Freixenet's expansion continued into the 2000s. In 2001, the company turned to Australia, buying up the Wingara Wine Group for $18 million. That company's operations included the Katnook, Riddoch, and Deakin wine estates in Coonawarra and Mildura, with more than 2,400 acres of vineyards, and a strong export business, particularly to the United Kingdom and North America.
In 2001, also, Freixenet entered the French still wine market, buying up the Bordeaux region's Yvon Mau. The company also moved into the French champagne market, buying Reims-based Henri Abelé, one of the oldest of the region's champagne producers. By then, Freixenet had passed to a new generation of the Ferrer family, under Josep Ferrer, after father Jose's retirement in 2000.
Back at home, Freixenet found a new outlet for its cava division, when it acquired Chandon Cava from the French luxury products group LVMH for $12.8 million in 2003. That same year, the company launched a new luxury cava label, Cordon Negro Vintage Cava 2001, designed to meet a price point between premium cava and the higher-priced champagnes.
As it moved toward mid-decade, Freixenet showed no signs of slowing down. The company entered Argentina in the early part of the decade, before launching its own winery there in 2003. That year, also, the company began establishing a wine producing presence in Chile as well. By 2004, Freixenet had launched its first Chilean label, Terra Nova.
At the end of 2004, Freixenet grew again, this time with the EUR 10 million purchase of Santamaria Lopez, a winery located in the well-known Rioja region. The company then announced its interest in expanding into another increasingly popular wine producing market, South Africa. A number of observers suggested that the group's further expansion might require a public offering; nonetheless, the founding Ferrer family retained tight control of their company. By 2005, Freixenet had succeeded in balancing its portfolio, with still wines representing some 40 percent of the group's sales of more than EUR 514 million in 2004, while remaining the world's leading seller of sparkling wines.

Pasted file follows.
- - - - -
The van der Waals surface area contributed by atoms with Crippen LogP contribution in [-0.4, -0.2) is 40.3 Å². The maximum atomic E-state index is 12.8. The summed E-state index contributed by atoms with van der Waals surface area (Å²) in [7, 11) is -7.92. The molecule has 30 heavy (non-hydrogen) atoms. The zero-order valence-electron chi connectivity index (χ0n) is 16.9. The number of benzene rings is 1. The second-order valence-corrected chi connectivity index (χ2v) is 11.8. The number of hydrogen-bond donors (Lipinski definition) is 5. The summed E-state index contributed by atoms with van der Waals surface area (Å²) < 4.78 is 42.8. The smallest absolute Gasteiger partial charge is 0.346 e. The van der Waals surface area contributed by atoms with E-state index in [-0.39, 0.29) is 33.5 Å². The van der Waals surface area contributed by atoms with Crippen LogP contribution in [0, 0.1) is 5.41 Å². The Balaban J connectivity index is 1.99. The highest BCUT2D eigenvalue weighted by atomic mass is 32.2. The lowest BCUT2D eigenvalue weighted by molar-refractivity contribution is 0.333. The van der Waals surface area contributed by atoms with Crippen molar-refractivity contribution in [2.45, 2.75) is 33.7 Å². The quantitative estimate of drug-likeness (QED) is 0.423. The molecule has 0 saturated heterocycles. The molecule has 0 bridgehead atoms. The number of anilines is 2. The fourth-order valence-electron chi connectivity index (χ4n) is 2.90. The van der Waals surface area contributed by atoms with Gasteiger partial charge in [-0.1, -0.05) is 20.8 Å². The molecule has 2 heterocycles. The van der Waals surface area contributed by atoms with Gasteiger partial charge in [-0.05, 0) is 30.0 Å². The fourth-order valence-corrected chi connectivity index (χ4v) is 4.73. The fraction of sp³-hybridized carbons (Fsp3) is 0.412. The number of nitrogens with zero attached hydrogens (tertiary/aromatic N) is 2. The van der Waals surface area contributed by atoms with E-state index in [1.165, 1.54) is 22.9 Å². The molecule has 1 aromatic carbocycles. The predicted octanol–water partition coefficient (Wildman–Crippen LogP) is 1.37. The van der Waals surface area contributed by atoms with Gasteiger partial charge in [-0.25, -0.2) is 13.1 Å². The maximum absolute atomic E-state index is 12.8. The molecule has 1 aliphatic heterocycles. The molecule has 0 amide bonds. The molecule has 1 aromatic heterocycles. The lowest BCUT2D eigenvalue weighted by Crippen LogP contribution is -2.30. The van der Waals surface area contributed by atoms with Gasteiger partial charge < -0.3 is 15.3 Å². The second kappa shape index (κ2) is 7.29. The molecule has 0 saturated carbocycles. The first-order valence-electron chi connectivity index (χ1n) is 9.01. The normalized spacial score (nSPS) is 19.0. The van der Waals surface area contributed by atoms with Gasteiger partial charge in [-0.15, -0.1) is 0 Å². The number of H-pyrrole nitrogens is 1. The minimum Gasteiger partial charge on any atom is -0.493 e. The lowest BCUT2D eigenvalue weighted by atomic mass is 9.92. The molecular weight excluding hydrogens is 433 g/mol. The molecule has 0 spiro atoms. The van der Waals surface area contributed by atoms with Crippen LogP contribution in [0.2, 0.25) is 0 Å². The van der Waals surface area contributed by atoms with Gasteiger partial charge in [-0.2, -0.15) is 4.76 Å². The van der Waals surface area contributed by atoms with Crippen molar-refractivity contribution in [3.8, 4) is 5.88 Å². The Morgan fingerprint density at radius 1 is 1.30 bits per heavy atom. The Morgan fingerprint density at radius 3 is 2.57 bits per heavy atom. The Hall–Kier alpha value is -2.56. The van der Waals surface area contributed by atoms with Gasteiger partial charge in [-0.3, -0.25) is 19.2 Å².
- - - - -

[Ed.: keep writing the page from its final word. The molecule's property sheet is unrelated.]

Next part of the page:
Freixenet (Dws) Ltd. (U.K.); Freixenet Alpes GmbH (Switzerland); Freixenet Argentina, S.A.; Freixenet Atlantic (U.S.A.); Freixenet Australia; Freixenet Canada; Freixenet Caribe (Cuba); Freixenet France S.A.R.L.; Freixenet GmbH; Freixenet Japan Inc; Freixenet Mexico, S.A. de C.V.; Freixenet Nordic AB (Sweden); Freixenet Portugal Lda.; Freixenet Sp. z.o.o. (Poland); Freixenet S.p.A. (Italy); Freixenet USA; Z.A.O. Freixenet (Russia).
LVMH-Moet Hennessy Louis Vuitton S.A.; Dr. August Oetker KG; Allied Domecq PLC; Sapporo Holdings Ltd.; Pernod Ricard S.A.; Larios Pernod Ricard S.A.; Bacardi Espana S.A.; Osborne Compania S.A.; Ricard S.A.; Marie Brizard et Roger International S.A.; Remy Martin et Cie S.A.; J Garcia Carrion S.A.
Bates, Joe, "Cava's Chance to Make a Splash: Long-Term Changes in the Champagne Market Could Mean Growth Opportunities for Sparkling Wine Producers," Duty Free International, February 1, 2004, p. 27.
"The Freixenet Group Has Entered into a Long-Term Distribution Agreement with Chateau Lascombes," StateWays, September-October 2004, p. 9.
"Freixenet Is Still Confident," Grocer, May 22, 2004, p. 70.
"Freixenet's Glass Runneth Over," Business Week, May 24, 1999, p. 23.
"Freixenet's Sparkle Has a Vintage Quality," Grocer, November 15, 2003, p. 65.
Phillips, Richard, "The Spanish Grapes of Wrath," Independent on Sunday, November 30, 1997, p. 8.
Walker, Larry, "Heredad/Freixenet Takes Terror Seriously," Wines & Vines, January 2001, p. 120.
—M. L. Cohen